Bull Horns Taco Bar: Redefining the taco, unfortunately

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Yes, thats the Bull Horns storefront. The one with the huge Marigold sign above it.
  • Julia Thiel
  • Yes, that's the Bull Horns storefront. The one with the huge Marigold sign above it.
Does the taco need redefining? According to Bull Horns, the taco joint that's taken over the Andersonville space briefly occupied by Marigold, the answer is yes. That's the second thing you'll see on their incredibly annoying website, which is essentially a slide show devoted to describing their philosophy—starting with their motto, "redefining the taco."

In this case, "redefining" tacos apparently means filling them with unusual stuff. On some level, that could be an effective strategy in a city that's bursting with excellent tacos. Making the best taco al pastor in Chicago is no easy task, but Bull Horns might just serve the best meatball taco you've ever had.

Bull horns kung pao taco, et al
But that's not necessarily saying a lot. And a comically large margarita and comically small appetizer of tamales didn't bode well: the former was overly sweet and weak, nearly all ice; the latter dried out and, at $7, about a dollar per bite. (We thought we'd dodged a bullet by not ordering the guacamole after we saw a tiny dollop of it, accompanied by a mountain of chips, arrive at another table—no such luck.)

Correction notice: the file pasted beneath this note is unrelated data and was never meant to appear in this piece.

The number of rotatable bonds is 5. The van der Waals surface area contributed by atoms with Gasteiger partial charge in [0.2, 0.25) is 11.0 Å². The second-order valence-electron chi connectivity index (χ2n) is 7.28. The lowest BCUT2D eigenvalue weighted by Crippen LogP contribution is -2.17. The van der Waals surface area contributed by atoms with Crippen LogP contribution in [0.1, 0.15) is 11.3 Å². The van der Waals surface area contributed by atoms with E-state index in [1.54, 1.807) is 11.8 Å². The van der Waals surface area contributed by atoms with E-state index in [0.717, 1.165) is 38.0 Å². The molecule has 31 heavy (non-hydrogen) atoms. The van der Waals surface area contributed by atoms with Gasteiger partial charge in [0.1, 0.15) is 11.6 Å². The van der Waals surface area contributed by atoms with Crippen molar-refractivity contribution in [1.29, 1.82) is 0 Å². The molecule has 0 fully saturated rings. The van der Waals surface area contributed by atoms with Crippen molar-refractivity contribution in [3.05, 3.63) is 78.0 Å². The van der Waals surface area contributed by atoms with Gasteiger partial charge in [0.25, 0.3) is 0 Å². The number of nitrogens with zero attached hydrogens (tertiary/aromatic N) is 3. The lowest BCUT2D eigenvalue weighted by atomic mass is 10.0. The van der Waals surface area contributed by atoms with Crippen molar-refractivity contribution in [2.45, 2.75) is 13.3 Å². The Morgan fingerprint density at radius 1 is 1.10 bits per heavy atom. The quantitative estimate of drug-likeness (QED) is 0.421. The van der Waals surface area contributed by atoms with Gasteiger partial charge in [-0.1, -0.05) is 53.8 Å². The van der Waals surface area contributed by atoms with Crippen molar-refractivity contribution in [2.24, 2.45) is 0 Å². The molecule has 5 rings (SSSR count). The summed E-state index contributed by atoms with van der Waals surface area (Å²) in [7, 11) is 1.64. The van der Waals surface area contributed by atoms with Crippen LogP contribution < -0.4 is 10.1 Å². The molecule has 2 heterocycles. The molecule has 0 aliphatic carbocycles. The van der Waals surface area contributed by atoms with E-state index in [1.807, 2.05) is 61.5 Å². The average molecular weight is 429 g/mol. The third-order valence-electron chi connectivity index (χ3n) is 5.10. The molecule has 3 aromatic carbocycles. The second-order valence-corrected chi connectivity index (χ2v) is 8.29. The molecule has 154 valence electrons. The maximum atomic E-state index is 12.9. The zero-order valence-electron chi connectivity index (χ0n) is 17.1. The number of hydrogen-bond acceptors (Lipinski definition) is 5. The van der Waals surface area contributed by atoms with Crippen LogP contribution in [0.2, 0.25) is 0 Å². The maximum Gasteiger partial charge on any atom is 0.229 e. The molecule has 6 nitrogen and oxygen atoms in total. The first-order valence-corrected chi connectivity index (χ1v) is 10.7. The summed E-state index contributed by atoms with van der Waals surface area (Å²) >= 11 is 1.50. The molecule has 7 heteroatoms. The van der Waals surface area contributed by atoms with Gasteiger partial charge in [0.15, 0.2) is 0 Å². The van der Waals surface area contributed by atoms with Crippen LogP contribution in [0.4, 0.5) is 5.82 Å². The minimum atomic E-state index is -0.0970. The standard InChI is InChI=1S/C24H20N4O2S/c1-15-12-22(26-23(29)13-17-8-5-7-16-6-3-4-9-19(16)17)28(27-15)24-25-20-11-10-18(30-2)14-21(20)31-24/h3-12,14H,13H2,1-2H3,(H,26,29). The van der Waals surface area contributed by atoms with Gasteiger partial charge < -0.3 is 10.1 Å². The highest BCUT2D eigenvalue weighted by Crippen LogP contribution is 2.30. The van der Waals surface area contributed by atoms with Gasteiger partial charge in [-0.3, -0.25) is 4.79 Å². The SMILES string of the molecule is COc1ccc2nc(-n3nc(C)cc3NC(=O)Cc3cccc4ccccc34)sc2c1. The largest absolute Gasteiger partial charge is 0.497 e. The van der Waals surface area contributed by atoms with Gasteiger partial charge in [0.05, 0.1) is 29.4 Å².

One of the available margaritas (which someone at the next table ordered)
  • Julia Thiel
  • One of the available margaritas (which someone at the next table ordered)
The meatball taco, on the other hand, is actually pretty good. I'm not convinced it's something the world needs—spaghetti and meatballs are a classic for a reason—but the meatballs were moist and nicely seasoned, topped with marinara, mozzarella, and a sprinkle of basil. A fried chicken taco was my favorite of the bunch, the crispy chicken balanced by radish slaw. A shrimp taco with the same slaw was sweet and fresh, and the special of the day—Kung Pao chicken, with green onions and peanuts—tasted great for a few seconds, until the unnecessarily spicy sauce annihilated my taste buds. But the pollo taco, supposedly marinated in house-made sauce, was dry and flavorless, and the pulled pork wasn't much better.

The best thing I can say about Bull Horns is that the tacos and decor are, overall, not terrible. Nearly everything else is puzzling, from the drinks list (you can choose among 17 margarita variations, eight fairly crappy beers, three varieties of mojito, or a sangria made with moonshine) to the sign outside, which still proudly proclaims that the restaurant is called Marigold. Maybe the owners aren't expecting Bull Horns to be around for long either.

Bull Horns Taco Bar, 5413 N. Clark, 773-989-4300

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